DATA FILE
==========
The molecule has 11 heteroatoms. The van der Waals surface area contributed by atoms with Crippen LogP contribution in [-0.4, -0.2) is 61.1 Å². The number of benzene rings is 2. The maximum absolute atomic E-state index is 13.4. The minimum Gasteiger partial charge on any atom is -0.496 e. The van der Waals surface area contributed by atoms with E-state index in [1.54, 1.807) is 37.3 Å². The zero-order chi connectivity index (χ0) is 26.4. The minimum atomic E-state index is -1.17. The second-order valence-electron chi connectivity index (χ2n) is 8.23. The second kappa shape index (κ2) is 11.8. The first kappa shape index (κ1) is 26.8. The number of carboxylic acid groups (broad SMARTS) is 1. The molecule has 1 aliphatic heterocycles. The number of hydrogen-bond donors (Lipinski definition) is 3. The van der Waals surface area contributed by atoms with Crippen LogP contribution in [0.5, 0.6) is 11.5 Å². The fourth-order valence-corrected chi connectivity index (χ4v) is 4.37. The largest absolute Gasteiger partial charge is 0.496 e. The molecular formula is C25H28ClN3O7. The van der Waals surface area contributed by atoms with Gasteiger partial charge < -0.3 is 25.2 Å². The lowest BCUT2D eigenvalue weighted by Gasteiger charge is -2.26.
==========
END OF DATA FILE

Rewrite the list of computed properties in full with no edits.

The molecule has 11 heteroatoms. The van der Waals surface area contributed by atoms with Crippen LogP contribution in [-0.4, -0.2) is 61.1 Å². The number of benzene rings is 2. The maximum absolute atomic E-state index is 13.4. The minimum Gasteiger partial charge on any atom is -0.496 e. The van der Waals surface area contributed by atoms with E-state index in [1.54, 1.807) is 37.3 Å². The zero-order chi connectivity index (χ0) is 26.4. The minimum atomic E-state index is -1.17. The second-order valence-electron chi connectivity index (χ2n) is 8.23. The second kappa shape index (κ2) is 11.8. The first kappa shape index (κ1) is 26.8. The number of carboxylic acid groups (broad SMARTS) is 1. The molecule has 1 aliphatic heterocycles. The number of hydrogen-bond donors (Lipinski definition) is 3. The van der Waals surface area contributed by atoms with Crippen LogP contribution in [0.5, 0.6) is 11.5 Å². The fourth-order valence-corrected chi connectivity index (χ4v) is 4.37. The largest absolute Gasteiger partial charge is 0.496 e. The molecular formula is C25H28ClN3O7. The van der Waals surface area contributed by atoms with Gasteiger partial charge < -0.3 is 25.2 Å². The lowest BCUT2D eigenvalue weighted by Gasteiger charge is -2.26.